Peers have flexed their political muscles on legal aid for bereaved families at inquests.
Yesterday the House of Lords voted by 136 to 112 for an amendment to the Judicial Review and Courts Bill to allow publicly-funded legal representation for bereaved people at inquests where public bodies have legal representation.
“This is huge progress in a very long-running campaign by APIL and many organisations who work with people who have lost loved ones in the most distressing circumstances,” said Neil McKinley, president of the Association of Personal Injury Lawyers (APIL).
“The bereaved family can have a very important part to play in ensuring an inquest reaches an accurate and fair conclusion. It is also important for them to hear, first hand, what happened, which can be a critical factor in helping them to find closure and ultimately to try to move forward with their lives,” Mr McKinley explained.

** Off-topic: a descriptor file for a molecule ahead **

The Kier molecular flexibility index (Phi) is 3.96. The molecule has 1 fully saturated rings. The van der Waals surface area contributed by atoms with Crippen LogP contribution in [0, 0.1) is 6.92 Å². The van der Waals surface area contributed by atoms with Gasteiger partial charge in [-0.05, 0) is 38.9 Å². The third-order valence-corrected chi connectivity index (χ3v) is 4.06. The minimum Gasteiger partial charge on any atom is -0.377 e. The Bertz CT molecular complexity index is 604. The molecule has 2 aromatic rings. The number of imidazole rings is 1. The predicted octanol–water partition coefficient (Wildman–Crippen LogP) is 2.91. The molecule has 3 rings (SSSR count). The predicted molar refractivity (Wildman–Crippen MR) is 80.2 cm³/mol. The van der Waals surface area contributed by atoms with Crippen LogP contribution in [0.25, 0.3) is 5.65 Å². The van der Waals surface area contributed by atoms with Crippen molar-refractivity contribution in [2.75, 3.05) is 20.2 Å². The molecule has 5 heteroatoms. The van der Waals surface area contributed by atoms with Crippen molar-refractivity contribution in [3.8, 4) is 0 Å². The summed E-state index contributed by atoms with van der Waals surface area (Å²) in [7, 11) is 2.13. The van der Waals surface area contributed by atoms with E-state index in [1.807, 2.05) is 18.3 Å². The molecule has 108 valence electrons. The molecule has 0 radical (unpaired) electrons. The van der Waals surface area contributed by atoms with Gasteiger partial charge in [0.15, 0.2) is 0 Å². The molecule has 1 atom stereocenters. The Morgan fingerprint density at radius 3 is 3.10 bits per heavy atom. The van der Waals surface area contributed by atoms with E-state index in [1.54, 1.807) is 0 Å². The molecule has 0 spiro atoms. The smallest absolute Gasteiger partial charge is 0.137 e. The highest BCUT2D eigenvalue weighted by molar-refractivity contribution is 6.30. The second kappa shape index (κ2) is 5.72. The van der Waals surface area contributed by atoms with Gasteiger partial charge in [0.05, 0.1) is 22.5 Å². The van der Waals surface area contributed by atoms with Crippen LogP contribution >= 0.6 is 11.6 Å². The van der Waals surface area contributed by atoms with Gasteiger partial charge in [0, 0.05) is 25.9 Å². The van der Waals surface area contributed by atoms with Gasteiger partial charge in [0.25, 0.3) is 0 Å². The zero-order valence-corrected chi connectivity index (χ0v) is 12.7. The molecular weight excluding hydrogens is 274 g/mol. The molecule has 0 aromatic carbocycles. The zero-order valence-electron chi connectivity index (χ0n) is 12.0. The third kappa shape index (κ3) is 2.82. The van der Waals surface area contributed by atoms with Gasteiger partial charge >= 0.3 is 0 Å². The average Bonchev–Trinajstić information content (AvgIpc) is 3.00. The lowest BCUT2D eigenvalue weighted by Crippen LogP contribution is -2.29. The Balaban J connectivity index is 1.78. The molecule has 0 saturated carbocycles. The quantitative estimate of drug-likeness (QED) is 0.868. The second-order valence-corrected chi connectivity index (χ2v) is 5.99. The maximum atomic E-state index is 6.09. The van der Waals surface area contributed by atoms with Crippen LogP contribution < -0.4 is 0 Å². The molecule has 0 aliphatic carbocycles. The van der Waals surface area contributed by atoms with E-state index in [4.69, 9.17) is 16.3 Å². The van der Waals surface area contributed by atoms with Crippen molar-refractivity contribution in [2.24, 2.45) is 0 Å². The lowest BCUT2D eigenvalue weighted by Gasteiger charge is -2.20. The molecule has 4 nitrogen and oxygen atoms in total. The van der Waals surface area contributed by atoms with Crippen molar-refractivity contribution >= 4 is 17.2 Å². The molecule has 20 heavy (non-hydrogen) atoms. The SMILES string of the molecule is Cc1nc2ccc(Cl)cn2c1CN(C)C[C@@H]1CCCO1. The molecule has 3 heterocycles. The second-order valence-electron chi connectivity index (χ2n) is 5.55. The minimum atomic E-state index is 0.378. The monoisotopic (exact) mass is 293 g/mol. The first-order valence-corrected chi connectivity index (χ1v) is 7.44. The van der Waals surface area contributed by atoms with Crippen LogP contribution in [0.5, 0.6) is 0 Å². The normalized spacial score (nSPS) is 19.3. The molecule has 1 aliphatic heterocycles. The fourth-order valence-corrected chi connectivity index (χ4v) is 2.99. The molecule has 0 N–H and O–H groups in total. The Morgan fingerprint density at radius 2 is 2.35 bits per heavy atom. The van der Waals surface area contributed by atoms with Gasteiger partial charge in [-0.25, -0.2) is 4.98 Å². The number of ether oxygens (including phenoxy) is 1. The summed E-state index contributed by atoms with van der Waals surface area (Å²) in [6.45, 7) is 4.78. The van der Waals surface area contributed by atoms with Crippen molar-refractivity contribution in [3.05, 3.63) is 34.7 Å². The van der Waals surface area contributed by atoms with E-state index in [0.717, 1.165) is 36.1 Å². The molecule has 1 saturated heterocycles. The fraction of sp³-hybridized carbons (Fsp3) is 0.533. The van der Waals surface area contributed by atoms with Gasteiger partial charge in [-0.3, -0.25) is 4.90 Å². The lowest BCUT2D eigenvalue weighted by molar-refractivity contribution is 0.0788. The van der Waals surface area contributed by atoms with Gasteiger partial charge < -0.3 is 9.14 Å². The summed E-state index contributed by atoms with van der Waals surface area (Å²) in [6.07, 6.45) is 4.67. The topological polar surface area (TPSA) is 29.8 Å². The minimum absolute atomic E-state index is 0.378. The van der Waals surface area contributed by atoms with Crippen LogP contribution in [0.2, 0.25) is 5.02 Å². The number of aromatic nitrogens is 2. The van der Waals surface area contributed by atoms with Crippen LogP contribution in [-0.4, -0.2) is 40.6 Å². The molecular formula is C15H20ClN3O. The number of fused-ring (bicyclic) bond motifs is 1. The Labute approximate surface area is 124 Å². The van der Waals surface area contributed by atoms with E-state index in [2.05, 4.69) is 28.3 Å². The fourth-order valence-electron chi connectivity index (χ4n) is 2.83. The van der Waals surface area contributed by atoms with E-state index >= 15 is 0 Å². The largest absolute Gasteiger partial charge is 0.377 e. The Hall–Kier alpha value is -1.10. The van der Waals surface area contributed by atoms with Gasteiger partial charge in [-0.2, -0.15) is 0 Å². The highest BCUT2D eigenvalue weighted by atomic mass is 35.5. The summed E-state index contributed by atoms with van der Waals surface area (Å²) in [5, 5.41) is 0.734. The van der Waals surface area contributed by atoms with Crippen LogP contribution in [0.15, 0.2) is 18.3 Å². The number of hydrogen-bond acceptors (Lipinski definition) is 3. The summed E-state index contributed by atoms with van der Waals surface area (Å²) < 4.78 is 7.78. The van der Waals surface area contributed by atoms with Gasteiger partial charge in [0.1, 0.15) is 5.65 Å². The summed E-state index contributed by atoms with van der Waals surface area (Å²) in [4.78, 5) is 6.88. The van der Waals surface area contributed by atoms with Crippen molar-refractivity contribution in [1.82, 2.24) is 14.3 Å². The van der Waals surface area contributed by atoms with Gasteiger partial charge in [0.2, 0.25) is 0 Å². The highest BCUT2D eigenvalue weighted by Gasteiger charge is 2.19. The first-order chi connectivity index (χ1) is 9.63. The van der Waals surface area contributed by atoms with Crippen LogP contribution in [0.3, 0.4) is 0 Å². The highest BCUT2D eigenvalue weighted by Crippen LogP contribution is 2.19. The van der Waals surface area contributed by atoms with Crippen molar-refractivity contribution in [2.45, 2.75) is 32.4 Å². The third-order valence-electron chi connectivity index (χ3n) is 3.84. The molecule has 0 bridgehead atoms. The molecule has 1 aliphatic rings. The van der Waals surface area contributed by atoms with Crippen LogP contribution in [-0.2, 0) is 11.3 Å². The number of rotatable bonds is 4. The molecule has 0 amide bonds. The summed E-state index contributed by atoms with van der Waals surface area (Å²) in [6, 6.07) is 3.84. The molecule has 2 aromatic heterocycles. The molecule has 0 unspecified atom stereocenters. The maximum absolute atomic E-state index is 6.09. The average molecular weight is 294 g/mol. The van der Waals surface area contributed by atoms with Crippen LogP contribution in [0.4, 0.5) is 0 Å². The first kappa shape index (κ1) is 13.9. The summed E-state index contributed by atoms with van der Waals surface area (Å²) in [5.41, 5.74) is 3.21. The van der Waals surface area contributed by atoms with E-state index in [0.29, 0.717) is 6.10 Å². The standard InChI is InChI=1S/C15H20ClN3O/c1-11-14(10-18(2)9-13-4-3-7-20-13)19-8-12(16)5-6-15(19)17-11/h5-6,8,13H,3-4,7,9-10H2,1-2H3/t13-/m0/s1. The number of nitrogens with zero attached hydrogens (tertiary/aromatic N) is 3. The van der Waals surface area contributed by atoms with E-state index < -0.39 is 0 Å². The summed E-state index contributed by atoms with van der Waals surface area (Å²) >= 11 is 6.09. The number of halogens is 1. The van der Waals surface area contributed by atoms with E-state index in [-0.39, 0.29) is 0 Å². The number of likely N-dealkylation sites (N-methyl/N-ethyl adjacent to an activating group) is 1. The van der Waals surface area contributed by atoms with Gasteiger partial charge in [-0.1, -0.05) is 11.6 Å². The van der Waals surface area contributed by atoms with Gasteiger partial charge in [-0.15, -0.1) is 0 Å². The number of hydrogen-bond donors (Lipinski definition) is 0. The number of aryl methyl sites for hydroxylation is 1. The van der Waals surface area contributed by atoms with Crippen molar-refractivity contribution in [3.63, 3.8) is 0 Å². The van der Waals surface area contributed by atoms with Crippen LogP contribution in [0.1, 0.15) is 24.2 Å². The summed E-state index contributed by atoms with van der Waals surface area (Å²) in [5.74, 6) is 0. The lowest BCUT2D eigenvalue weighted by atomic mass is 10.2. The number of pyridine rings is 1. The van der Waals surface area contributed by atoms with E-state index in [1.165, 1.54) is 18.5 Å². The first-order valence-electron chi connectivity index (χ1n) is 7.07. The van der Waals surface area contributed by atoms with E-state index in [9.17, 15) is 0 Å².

“Such involvement, however, comes at a price, and it is a price that many bereaved families cannot afford to pay. If the other participants of an inquest have their help funded by the public purse, the bereft relatives certainly should too in a fair and caring society.
“It’s not over yet, as the Government is still against allowing families to access legal aid in these circumstances. But today we now know that there is a sizeable group of parliamentarians who see that the current system is grossly unfair,” he went on.
The Bill is due to return to the House of Commons on 21 April, where MPs will debate the amendment and vote on whether to agree with the House of Lords.